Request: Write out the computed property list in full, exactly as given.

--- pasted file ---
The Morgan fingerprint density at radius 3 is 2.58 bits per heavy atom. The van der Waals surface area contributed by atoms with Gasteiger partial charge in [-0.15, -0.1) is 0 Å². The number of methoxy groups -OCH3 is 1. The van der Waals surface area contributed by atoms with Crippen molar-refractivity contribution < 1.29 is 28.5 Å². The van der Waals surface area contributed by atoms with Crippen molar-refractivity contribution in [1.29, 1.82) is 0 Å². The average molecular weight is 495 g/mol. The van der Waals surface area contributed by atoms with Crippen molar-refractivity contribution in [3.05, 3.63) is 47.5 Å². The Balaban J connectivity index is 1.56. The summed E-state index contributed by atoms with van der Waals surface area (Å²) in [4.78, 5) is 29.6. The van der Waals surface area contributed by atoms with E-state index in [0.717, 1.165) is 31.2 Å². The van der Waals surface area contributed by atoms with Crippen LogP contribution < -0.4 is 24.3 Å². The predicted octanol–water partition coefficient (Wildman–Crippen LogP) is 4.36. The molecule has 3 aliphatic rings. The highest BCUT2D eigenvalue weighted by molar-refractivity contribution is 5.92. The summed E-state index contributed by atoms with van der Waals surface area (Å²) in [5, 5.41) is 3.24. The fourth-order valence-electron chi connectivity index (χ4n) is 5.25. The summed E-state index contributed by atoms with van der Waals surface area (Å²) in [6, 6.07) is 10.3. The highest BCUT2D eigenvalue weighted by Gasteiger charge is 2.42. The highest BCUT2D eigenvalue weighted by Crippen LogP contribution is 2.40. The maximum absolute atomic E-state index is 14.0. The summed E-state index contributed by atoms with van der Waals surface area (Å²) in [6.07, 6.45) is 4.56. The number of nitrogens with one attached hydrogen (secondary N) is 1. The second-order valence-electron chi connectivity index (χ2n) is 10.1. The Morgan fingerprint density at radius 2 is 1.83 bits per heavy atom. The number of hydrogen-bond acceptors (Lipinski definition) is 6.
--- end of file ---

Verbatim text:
The Morgan fingerprint density at radius 3 is 2.58 bits per heavy atom. The van der Waals surface area contributed by atoms with Gasteiger partial charge in [-0.15, -0.1) is 0 Å². The number of methoxy groups -OCH3 is 1. The van der Waals surface area contributed by atoms with Crippen molar-refractivity contribution < 1.29 is 28.5 Å². The van der Waals surface area contributed by atoms with Crippen molar-refractivity contribution in [1.29, 1.82) is 0 Å². The average molecular weight is 495 g/mol. The van der Waals surface area contributed by atoms with Crippen molar-refractivity contribution in [3.05, 3.63) is 47.5 Å². The Balaban J connectivity index is 1.56. The summed E-state index contributed by atoms with van der Waals surface area (Å²) in [4.78, 5) is 29.6. The van der Waals surface area contributed by atoms with E-state index in [0.717, 1.165) is 31.2 Å². The van der Waals surface area contributed by atoms with Crippen LogP contribution < -0.4 is 24.3 Å². The predicted octanol–water partition coefficient (Wildman–Crippen LogP) is 4.36. The molecule has 3 aliphatic rings. The highest BCUT2D eigenvalue weighted by molar-refractivity contribution is 5.92. The summed E-state index contributed by atoms with van der Waals surface area (Å²) in [5, 5.41) is 3.24. The fourth-order valence-electron chi connectivity index (χ4n) is 5.25. The summed E-state index contributed by atoms with van der Waals surface area (Å²) in [6, 6.07) is 10.3. The highest BCUT2D eigenvalue weighted by Gasteiger charge is 2.42. The highest BCUT2D eigenvalue weighted by Crippen LogP contribution is 2.40. The maximum absolute atomic E-state index is 14.0. The summed E-state index contributed by atoms with van der Waals surface area (Å²) in [6.07, 6.45) is 4.56. The number of nitrogens with one attached hydrogen (secondary N) is 1. The second-order valence-electron chi connectivity index (χ2n) is 10.1. The Morgan fingerprint density at radius 2 is 1.83 bits per heavy atom. The number of hydrogen-bond acceptors (Lipinski definition) is 6.